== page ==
Kumāra is generally considered as the son of the divine parents Śiva and and Pārvatī. He is known from varied Sanskrit texts from the ancient to the present times under varied names like Kārttikeya, Visākha, Guha, Senāpati, Sanmukha and Śaravanabhava. Some of these like Kārttikeya (son of the Krttikā goddesses) and Saravanabhava (born in a thicket of reeds), clearly describe the god’s personal details through their own etymology and simple legends. Amongst the god’s names Skanda and Subrahmanya are crucial to understand the symbolism and evolution of the deity’s concept and its worship (upāsanā) in diverse ways as suited to a range of devotees.
Skanda Purana Verse 26.16-17
Lord Śiva listens to the troubles of the gods created by the demons against them, and the necessity for Śiva procreating a son soon to overcome their problems. According to their wishes, Śiva took up a beautiful form with six faces and looked at Pārvatī lovingly. At that time, a dazzling lustre similar to numerous suns arose from the eye in his forehead. This was so, because Śiva is greatly self-controlled that his semen can have only an upward movement. Hence he is calledŪrdhva-retas.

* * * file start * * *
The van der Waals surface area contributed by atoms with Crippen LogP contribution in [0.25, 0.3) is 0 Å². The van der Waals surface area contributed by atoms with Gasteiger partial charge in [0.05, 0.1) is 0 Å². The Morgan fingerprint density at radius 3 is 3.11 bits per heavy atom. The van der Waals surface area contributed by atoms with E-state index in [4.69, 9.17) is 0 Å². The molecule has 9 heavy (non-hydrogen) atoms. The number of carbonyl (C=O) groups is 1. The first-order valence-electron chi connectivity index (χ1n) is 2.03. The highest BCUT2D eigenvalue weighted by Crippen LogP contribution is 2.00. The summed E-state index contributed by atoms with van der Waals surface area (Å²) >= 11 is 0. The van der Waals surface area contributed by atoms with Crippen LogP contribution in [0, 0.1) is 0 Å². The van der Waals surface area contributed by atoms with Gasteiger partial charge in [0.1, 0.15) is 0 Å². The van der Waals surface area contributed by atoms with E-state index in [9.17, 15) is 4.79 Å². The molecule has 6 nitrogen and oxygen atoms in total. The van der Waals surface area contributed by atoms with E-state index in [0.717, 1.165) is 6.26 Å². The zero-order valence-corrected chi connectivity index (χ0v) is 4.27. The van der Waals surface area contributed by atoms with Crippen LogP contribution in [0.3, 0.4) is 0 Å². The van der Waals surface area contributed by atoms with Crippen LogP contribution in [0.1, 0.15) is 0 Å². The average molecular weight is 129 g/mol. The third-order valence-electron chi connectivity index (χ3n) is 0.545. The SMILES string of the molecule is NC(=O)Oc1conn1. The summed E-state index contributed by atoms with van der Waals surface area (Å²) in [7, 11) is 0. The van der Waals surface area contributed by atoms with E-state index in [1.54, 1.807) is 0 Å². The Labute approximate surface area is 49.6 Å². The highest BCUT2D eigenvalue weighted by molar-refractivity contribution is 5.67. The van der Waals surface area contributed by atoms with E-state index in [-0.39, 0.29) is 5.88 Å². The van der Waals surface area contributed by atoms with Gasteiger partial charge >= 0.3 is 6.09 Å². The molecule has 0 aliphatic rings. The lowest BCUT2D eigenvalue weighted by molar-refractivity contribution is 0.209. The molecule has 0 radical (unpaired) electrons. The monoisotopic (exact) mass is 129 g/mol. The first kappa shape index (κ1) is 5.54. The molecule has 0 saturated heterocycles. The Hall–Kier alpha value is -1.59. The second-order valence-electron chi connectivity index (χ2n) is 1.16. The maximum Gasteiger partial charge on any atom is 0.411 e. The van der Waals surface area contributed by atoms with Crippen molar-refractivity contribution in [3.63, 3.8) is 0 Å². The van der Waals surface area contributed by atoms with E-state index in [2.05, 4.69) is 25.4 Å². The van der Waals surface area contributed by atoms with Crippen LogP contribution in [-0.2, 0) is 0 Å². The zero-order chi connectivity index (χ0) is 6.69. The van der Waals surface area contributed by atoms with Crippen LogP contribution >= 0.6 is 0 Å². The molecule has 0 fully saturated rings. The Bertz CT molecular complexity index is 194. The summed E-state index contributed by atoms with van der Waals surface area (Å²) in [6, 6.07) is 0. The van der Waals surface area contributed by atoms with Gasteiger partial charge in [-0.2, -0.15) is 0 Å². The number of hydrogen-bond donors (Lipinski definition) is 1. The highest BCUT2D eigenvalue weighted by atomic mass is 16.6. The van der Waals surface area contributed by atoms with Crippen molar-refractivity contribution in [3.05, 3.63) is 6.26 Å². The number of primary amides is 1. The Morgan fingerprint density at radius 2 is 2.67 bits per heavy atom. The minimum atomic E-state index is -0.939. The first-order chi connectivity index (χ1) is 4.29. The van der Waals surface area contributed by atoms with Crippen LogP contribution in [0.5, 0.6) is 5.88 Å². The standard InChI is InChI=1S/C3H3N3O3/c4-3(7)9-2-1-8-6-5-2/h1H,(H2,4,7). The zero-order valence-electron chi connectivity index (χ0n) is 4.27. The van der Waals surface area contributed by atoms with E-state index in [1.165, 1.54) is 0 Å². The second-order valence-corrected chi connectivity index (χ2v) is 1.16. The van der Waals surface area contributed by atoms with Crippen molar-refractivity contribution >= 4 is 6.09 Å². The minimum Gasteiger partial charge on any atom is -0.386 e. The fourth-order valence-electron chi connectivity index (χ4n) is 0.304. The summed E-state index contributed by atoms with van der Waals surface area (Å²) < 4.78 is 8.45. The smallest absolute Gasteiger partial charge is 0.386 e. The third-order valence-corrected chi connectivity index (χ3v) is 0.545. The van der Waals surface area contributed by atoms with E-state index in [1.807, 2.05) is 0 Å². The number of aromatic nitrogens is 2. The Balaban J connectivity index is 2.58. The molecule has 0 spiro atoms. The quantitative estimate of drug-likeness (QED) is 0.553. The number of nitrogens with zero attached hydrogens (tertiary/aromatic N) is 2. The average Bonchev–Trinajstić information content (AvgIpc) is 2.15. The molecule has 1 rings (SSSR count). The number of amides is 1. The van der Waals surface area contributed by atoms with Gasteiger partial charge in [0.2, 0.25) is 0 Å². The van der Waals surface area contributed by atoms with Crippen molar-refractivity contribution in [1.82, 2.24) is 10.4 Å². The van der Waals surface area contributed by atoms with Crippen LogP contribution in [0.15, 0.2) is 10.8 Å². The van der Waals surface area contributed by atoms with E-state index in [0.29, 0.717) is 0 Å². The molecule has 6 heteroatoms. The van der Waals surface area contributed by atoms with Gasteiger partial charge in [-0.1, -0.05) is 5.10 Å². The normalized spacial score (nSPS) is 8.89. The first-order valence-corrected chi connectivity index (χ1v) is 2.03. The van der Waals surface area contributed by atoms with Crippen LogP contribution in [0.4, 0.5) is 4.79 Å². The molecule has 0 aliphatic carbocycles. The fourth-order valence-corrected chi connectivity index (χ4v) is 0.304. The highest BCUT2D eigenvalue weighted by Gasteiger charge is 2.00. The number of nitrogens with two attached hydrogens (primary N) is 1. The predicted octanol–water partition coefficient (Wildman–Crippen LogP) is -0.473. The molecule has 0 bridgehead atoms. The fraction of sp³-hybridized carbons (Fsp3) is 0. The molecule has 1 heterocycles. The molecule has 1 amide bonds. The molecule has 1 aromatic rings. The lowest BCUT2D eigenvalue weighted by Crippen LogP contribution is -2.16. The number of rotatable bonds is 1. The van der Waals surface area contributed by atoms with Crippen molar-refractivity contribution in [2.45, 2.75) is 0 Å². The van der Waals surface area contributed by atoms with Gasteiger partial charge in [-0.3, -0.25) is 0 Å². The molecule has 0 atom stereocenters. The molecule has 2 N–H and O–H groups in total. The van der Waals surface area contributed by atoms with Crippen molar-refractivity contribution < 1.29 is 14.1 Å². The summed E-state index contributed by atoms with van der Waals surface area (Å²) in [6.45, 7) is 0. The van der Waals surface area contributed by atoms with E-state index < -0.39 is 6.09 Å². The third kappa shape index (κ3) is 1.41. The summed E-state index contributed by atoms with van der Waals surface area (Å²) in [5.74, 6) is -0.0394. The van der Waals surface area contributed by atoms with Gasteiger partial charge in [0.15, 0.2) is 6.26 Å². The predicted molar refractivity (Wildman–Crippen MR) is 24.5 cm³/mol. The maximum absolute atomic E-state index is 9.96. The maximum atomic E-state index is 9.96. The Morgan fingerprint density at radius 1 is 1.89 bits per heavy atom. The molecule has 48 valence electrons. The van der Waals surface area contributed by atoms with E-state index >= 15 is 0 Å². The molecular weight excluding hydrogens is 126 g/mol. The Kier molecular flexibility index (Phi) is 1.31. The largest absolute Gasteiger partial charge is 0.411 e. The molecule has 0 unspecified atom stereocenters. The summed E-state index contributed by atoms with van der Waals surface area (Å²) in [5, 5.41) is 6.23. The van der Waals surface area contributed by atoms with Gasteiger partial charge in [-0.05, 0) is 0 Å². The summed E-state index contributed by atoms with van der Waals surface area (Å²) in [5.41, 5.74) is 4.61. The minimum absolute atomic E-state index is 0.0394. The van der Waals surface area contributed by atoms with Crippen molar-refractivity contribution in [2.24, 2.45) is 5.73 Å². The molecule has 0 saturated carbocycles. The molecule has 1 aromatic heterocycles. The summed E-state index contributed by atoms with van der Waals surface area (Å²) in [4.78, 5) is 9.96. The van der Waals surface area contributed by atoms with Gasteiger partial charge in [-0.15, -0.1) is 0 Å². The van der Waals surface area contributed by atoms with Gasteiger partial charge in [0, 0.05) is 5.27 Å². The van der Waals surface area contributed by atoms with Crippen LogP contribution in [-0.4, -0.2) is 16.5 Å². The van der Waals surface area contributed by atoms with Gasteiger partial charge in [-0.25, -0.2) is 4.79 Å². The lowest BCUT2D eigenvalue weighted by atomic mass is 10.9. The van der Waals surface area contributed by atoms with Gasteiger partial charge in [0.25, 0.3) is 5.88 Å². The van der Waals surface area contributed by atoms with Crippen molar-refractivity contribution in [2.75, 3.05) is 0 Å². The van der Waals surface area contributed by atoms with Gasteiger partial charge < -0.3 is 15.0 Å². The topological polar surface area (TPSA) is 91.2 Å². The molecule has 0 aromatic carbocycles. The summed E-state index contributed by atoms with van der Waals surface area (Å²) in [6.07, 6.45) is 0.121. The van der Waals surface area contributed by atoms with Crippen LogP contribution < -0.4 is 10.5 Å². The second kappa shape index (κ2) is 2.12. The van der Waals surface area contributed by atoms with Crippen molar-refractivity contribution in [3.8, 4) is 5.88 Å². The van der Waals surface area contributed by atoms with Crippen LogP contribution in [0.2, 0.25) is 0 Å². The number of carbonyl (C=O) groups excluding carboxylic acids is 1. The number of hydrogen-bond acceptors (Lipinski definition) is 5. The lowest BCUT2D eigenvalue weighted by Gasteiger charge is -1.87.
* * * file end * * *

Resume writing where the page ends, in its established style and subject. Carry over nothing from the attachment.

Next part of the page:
The six-faced lustre spread out in the whole world. People, not being able to put up with it, ran in all directions. At Śiva’s suggestion, the Fire and Wind gods carry the lustre to a forest of reeds near Ganges, who united it with a lotus that was in a pond nearby. There a charming child with six faces and twelve arms was born. In the next moment the infant was transformed into a normal but extremely beautiful child
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